“Ananda Coomaraswamy!” said my friend Rohit on Twitter, “You haven’t heard of him? Read him! Dance of Siva is his best book!”

Over the next few days I got busy preparing to go home in five years. When I got home, it was Holi. In ma’s garden, the bougainvillea were in full bloom and the waxy leaves of the lemon trees buzzed with bees. One morning, I made my way to our tiny attic to put away old clothes. The faded smell of old books hit me as I opened the door. I knelt in the dust and raised the lid of the first trunk, to find armfuls on armfuls of old Hindi magazines tumbling out.

In the first few decades after independence, the newly minted nation saw frenzied literary activity. The hopes of an entire nation had been unleashed and poets commanded the same fandom and admiration as movie stars do today.

Bachchan, Pant and Dinkar
Bachchan, Pant and Dinkar

Most of their work found itself in general interest periodicals and monthly magazines which were in their hoary days in the 60s and 70s everywhere.

You could stroll to the barber’s shop and glance at a Mayapuri, with black & white photos of movie parties (the front page was colour). In still smaller towns, the local bookstall was festooned with Pratiyogita Darpans. Dentists kept Sarvottam, the Reader’s Digest’s Hindi version where, while getting a tooth examined and creating much fuss, I first read the word dasvidanya, said by the Russian peasant before he killed the moneylender and jumped off a cliff. In an older friend’s house, I’d find issues of Parag, the teen mag that serialized Babu Devki Nandan Khatri’s Chandrakanta. The Aiyyars wrote cheethis, made magic, carried effete purses & silken hankies that were the Indian counterparts of an intergalactic hitch hiker’s towel. Summers saw brisk trade in Madhu Muskan and LotPot.

But most of all, everything could be found in our home. My dad was an obsessive collector of print & several magazines continued from his bachelor days. Then, there was Champak for my brother, Nandan (in whose black & white pages, I first read of a magical city far far away, called Bangalore) and Parag for me, Femina for Ma and Dharmyug, Saptahik Hindustan, Sarvottam, Kadambini and Navneet for everyone. There was an English paper and a Hindi one whose juicy bits in the local pages my grandmother would go over with her satsang gang of girls. The most irredeemably boring magazine of the lot though was one in English, called India Today. Sharp nosed Kashmiri couples, drawn by Sudheer Dhar, dwelt in the back of Saptahik Hindustan. Dhabbu ji & Chhotu-Lambu, drawn by Abid Surti, with their simple wordplay, lived in Dharmyug. Bald Henry, called Gunakar in Hindi for some untold reason, strolled off the pages of comic books. Indrajaal comics traded hands, & as I grew older, Super Commando Dhruv and Nagaraj ruled the neighbourhood summer vacation lending library cum bookstall.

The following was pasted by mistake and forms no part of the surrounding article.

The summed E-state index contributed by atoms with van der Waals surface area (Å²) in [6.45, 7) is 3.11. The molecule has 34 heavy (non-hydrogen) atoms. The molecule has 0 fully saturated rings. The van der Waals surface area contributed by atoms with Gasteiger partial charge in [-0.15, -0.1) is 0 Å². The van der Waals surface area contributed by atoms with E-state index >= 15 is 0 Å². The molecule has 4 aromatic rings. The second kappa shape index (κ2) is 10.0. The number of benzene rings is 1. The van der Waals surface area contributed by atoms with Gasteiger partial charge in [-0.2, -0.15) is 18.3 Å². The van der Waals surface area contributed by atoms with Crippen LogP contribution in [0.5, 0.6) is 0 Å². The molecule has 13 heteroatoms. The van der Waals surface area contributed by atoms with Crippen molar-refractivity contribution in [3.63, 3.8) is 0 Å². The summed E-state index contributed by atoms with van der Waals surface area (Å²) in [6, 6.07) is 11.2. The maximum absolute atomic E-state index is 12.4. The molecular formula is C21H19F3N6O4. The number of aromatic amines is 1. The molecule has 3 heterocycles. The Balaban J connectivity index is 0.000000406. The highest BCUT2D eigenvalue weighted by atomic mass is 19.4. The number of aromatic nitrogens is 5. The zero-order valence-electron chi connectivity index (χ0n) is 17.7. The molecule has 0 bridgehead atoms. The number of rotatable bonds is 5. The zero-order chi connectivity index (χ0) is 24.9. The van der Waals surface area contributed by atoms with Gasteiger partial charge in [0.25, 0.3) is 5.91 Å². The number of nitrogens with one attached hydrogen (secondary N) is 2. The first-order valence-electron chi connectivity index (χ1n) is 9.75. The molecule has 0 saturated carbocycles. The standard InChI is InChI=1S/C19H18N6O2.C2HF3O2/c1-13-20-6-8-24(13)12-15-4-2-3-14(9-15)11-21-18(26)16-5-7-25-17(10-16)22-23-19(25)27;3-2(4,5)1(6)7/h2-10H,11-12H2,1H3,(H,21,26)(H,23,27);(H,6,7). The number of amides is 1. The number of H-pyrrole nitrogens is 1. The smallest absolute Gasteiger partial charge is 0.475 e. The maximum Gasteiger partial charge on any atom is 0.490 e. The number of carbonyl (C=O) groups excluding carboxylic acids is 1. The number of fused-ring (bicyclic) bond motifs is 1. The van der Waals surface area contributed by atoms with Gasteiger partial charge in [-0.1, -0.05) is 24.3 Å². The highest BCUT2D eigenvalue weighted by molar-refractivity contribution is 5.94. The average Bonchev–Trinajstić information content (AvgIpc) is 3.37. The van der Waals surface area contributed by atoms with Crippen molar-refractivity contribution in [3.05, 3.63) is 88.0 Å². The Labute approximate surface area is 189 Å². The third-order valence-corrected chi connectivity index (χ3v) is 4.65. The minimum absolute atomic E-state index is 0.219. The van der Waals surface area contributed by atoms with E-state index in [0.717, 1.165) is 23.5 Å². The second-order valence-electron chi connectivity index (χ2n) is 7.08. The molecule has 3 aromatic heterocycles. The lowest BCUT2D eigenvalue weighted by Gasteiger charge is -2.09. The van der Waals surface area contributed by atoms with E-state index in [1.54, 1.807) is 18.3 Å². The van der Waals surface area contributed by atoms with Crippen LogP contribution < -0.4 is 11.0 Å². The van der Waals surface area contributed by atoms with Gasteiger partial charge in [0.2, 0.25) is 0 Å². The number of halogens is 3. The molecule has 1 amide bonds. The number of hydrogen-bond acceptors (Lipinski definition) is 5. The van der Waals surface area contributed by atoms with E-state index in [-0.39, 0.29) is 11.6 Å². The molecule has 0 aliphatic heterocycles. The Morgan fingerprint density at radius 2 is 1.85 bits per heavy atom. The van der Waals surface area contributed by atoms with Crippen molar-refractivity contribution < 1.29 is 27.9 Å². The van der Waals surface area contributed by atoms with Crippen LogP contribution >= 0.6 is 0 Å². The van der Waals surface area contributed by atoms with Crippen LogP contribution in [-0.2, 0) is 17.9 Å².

dabbu-ji henry

One of the most awesome features of this efflorescence in reading material, was the near outstanding talent leading it. Sarveshwar Dayal Saxena helmed Parag, and firmly believed that literature for children and young adults, is where the richest material should reside. Decked in trademark cat-eyed glasses, winged liner and sleeveless silk blouse, Sheela Jhunjhunwala’s approval made careers at the Hindustan Times group while Dharamvir Bharti did the same at Dharmyug. A whole new breed of empowered women writers poured their hearts out on these pages. Carefully observed social mores, changing cultural milieu, the minutiae of man-woman relationships, were all captured beautifully by skillful women like Mridula Garg, Mamta Kalia & Mannu Bhandari. The humourist KP Saxena’s refined wit was matched by the grinning Dr. Sarojini Pritam and Bhagvati Charan Verma to Jainendra to the doyenne of the genre Shivani, all pitched in to write luminous love stories or heartachy ones about latchkey kids. Forest Officers wrote about tribals in their locations, growing & drinking mahua, while wide-eyed guides wrote about boating in Nakki Lake.

The slightly racy magazines like Sarita and Grihashobha (modeled after Women & Home), carried what are now cultural touchstone columns, where ladies wrote in racy incidents that ended in embarrassment for them & unending titillation for (the silent majority of male) readers.


However, time was changing very fast. By the late 90s, these magazines were dying and with them died the genteel, erudite culture of reading in Hindi, too.

Back in the attic, I picked up a bunch of Kadambinis and Navneets. As a kid, I could still tolerate the latter, with its easy mix of literature, culture, travel, philosophy and humour. Kadambini was another cup of tea. Famed for its Annual *Tantra Mantra Visheshank*, a tome of astrology and complex related dark arts, a casual glance at one from 1989, reveals articles on a visit to Kashmir, corneal surgery, John Kojak, the Vedas, translated works of several famous regional writers & dire astrological warnings. In short, the world in your hands.

I brought the magazines down, dusted them, and sat in the lawn exactly where my dad used to sit with a rolled Navy Cut in hand, sipping tea and doing office work while our dog dozed by his side. He’d have understood little about his kid at that moment, from her work to the city she lived in to her life experiences.

I picked up a thicker Kadambini, Diwali special edition, that he’d have read on a quiet weekend home with his mother and sister. I kept turning the pages til an article caught my eyes.


The Message of the East, by the great artist & philosopher, Ananda Coomaraswamy, ran the blurb. I took a deep breath, and reached for my phone. Some surprises got better when they were shared right away with those who’d understand.

By – @TheSignOfFive


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